History of the Artichoke

It’s a pity artichokes never get to bloom and flaunt their pretty purple flower for everyone to see.  Eating the flower buds of the artichoke plant goes way back in its long history – and you’d be surprised to know just how far back that is.

Although no one – not even food historians — can exactly pinpoint where this enigmatic plant came from, humanity has been partaking on artichoke buds for over 3000 years.

There has been some mention of the artichoke plant in Roman and Greek literature, but is has been said that the first artichoke originated in Sicily, Italy sometime in 500 BC.

An exotic and very expensive plant, artichokes were eaten by members of the aristocracy alone – they are the only ones who can afford it.  This thistle was also believed to have aphrodisiac qualities and only men were allowed to consume it.

From Italy, artichokes made their way to Naples and Florence, then to England where it was not received very well.  When the fall of Rome came about, the artichoke was forgotten.  It was revived only in the middle of the 15th century in Italy.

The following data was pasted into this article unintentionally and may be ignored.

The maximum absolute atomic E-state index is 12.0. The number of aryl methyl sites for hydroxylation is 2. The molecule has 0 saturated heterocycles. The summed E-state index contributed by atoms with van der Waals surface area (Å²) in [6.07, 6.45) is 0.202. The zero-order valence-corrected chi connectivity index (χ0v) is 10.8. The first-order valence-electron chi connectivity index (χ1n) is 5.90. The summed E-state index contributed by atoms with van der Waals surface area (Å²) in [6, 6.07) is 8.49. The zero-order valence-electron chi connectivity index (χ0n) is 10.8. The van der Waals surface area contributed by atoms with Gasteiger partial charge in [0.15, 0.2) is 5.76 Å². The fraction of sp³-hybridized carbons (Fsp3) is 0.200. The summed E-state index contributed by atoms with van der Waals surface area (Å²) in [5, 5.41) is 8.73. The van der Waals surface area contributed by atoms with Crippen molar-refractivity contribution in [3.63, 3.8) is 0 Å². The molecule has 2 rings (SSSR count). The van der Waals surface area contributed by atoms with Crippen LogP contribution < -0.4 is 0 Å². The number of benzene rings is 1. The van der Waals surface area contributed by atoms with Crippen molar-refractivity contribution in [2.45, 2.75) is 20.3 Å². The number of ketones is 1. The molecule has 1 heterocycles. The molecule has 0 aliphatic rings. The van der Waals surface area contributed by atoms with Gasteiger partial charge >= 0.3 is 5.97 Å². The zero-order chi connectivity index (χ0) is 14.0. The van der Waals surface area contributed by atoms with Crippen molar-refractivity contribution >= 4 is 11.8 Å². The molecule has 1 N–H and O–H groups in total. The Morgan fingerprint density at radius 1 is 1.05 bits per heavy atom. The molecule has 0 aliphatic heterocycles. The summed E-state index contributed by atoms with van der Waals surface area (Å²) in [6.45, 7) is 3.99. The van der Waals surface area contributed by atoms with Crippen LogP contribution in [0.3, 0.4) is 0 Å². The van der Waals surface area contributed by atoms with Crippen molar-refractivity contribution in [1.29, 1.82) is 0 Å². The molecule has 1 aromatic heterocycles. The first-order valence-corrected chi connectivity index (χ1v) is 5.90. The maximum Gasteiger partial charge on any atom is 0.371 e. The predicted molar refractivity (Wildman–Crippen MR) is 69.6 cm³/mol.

The wife of King Henry II of France, Catherine de Medici, brought the artichoke back to life when she brought the thistle to France along with cooks who have knowledge on how to prepare them.

Although women were forbidden to eat artichokes, Catherine de’ Medici loved the thistles’ delicate taste and even ate them in public.  Indeed, it was said she fainted often from eating too many artichokes.

Italian and Spanish explorers and settlers brought the artichoke plant to the United States in the 1600s.   When it was discovered that it adapts fairly well to the climate in the coastal regions of California, locals started growing them.

The 1920s brought fame to artichokes when it started to become widely grown and utilized, especially in Castroville, California – the self-proclaimed artichoke capital of the world.

Its reputation as one of the top artichoke producers was concretized when Marilyn Monroe has been crowned “Artichoke Queen” in 1948.